April 12, 2016
From nczonline.net, with love.

The Extensible Web Manifesto

Hi everyone,

It's possible that you've never heard of the Extensible Web Manifesto, and if that's the case, I'd suggest you look it up, because it's the reason you're happier with web development than ever before. The manifesto was created almost three years ago as a group of developers from across the various standards bodies and browser vendors came together to promise a new way forward.

For decades, change on the web happened slowly and deliberately (and often times behind closed doors). It's why there was a decade-long wait between HTML4 and HTML5; it's why it took ECMAScript 6 four years to complete; it's why we are only now gaining capabilities in CSS that we could do using tables in the 1990s. The manifesto was meant as a public pledge by those who work on these standards to improve the rate of innovation on the web and adopt a more incremental approach.

The fundamental process described in the manifesto is to focus on low-level functionality, both for new features and as a way to explain the behavior of existing features. The belief was that exposing low-level functionality helps move things along faster because it allows web developers to explore and create higher-level libraries. Those higher-level libraries would then inform how the web should continue to evolve. And we're seeing this very thing happening in spades today.

New low-level features are being added to the web platform at a fairly rapid pace. Features such as service workers, web components, and Houdini are exposing important primitives that allow developers to extend the behavior of the browser. TC39, the committee responsible for the core JavaScript language specification, now releases a new spec every year instead of trying to bundle a bunch of features together in a single release.

The Extensible Web Manifesto gave us a vision of what the future of a faster-moving web platform could be, and we are now starting to see the benefits. The stagnation we encountered when Internet Explorer ruled the web has long since passed, and the future is incredibly exciting.

Be well.

JavaScript WeeklyI couldn't find a sponsor for this edition. A donation as small as $1/month really helps offset the costs of running the newsletter.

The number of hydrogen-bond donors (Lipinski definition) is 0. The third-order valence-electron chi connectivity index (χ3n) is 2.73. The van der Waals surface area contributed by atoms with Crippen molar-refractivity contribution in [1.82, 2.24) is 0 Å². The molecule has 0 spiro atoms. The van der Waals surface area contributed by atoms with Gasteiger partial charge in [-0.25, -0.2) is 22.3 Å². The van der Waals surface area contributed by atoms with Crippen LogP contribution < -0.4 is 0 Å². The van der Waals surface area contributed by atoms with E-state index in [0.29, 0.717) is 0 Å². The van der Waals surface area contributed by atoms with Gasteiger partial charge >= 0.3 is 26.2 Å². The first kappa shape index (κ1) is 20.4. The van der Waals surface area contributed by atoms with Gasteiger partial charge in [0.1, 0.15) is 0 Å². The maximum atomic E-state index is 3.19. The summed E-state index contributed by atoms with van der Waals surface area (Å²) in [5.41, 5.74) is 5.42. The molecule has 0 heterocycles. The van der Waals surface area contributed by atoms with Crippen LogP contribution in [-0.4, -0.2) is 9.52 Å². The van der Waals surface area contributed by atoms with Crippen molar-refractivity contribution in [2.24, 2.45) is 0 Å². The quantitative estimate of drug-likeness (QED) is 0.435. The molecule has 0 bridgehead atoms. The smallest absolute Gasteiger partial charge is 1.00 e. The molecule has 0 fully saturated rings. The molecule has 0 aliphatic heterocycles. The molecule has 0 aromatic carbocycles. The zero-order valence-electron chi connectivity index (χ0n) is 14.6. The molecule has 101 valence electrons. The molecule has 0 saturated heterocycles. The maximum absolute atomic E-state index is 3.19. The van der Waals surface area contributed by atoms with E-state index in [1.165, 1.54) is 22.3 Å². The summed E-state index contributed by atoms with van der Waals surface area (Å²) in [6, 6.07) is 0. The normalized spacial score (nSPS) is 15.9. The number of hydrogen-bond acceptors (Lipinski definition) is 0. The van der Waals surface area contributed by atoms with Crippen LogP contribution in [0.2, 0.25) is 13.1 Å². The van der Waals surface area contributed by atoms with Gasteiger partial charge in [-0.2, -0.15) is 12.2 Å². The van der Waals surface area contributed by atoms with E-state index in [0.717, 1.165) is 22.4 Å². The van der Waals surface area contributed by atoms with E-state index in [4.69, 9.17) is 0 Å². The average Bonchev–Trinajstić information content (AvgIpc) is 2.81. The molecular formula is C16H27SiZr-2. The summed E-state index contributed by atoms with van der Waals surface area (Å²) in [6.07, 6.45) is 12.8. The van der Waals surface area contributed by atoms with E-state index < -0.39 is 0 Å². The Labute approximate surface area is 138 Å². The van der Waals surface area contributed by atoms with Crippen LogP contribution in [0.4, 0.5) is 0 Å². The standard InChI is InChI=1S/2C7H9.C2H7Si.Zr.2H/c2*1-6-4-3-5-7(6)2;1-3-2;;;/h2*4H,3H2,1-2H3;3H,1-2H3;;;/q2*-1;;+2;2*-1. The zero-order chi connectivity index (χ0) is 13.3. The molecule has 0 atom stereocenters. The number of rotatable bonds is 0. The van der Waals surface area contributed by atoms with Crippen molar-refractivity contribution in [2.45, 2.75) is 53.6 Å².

Recommended Links

The Unbelievable History of the Express JavaScript Framework (article)
If you've used Node.js, chances are you've used the Express framework at some point. It was (and maybe still is) the gold standard microframework for bootstrapping Node.js web applications. Express began life as an open source project, and as such, was maintained by volunteers. This article details what happened when Express was sold to Strongloop, and highlights just how difficult it can be for open source maintainers when what you're working on is depending on by a lot of people but you get very little help maintaining it.

HTTPS is Hard (article)
There's been a big push to make the web more secure, and part of that push has been encouraging people to switch to using HTTPS everywhere. In some cases, switching to HTTPS is easy, but in other cases it can be extremely difficult. This article talks about what yell.com had to go through in order to switch to HTTPS across their site and digs into the details of all the places you may not even be aware of that care about using HTTPS vs. HTTP.

Establishing Web Standards (article)
Ever wonder how an idea progresses into a new feature for the web platform? This short overview of the W3C process for creating proposals and recommendations gives you all the information you need. What's the difference between a Candidate Recommendation and a Proposed Recommendation? If you don't know, then this is a good article for you to review.

Reader Question

How to get from intermediate to professional web developer, it seems like there is so much to learn in so little time?

I get this question asked in various forms from time to time, and it usually comes down people feeling overwhelmed about everything in the web platform. There's a lot to know, so how can I know it all?

Here's a secret: no one knows everything. You should first and foremost focus on learning the things that help you with your current job. Solving the problems you are actually facing is the best way to learn. If you don't have a hard problem to solve, look at an existing solution you've worked on. Do you really understand how it works? Do you understand why that solution was chosen over another? Dig in and see if you can figure it out.

Don't try to know everything. Focus instead on being able to learn and understand things quickly. That way, no matter what new thing pops up, you'll feel confident that you can learn it if you absolutely need to without feeling obligated to learn everything even if you can't use it right now.

Have a question you'd like answered? Just reply to this email!

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